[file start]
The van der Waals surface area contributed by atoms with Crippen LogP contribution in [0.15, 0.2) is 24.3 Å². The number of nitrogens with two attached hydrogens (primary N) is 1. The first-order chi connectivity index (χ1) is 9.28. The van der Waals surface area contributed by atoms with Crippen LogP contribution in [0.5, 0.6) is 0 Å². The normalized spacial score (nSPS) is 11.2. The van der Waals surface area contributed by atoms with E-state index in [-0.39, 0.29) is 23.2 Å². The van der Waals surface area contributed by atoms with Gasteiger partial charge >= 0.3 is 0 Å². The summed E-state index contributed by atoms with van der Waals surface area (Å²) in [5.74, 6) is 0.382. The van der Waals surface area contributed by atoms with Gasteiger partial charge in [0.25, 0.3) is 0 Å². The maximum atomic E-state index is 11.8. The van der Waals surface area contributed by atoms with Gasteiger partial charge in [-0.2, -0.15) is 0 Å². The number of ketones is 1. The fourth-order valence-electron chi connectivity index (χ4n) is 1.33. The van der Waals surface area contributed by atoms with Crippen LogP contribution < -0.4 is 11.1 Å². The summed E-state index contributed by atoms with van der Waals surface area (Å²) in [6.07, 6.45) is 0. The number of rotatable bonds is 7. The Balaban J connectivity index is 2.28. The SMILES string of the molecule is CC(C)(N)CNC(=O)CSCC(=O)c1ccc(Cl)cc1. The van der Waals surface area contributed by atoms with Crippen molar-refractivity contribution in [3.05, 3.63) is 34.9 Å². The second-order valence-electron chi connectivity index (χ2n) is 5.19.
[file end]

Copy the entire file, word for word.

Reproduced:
The van der Waals surface area contributed by atoms with Crippen LogP contribution in [0.15, 0.2) is 24.3 Å². The number of nitrogens with two attached hydrogens (primary N) is 1. The first-order chi connectivity index (χ1) is 9.28. The van der Waals surface area contributed by atoms with Crippen LogP contribution in [0.5, 0.6) is 0 Å². The normalized spacial score (nSPS) is 11.2. The van der Waals surface area contributed by atoms with E-state index in [-0.39, 0.29) is 23.2 Å². The van der Waals surface area contributed by atoms with Gasteiger partial charge >= 0.3 is 0 Å². The summed E-state index contributed by atoms with van der Waals surface area (Å²) in [5.74, 6) is 0.382. The van der Waals surface area contributed by atoms with Gasteiger partial charge in [0.25, 0.3) is 0 Å². The maximum atomic E-state index is 11.8. The van der Waals surface area contributed by atoms with Gasteiger partial charge in [-0.2, -0.15) is 0 Å². The number of ketones is 1. The fourth-order valence-electron chi connectivity index (χ4n) is 1.33. The van der Waals surface area contributed by atoms with Crippen LogP contribution < -0.4 is 11.1 Å². The summed E-state index contributed by atoms with van der Waals surface area (Å²) in [6.07, 6.45) is 0. The number of rotatable bonds is 7. The Balaban J connectivity index is 2.28. The SMILES string of the molecule is CC(C)(N)CNC(=O)CSCC(=O)c1ccc(Cl)cc1. The van der Waals surface area contributed by atoms with Crippen molar-refractivity contribution in [3.05, 3.63) is 34.9 Å². The second-order valence-electron chi connectivity index (χ2n) is 5.19.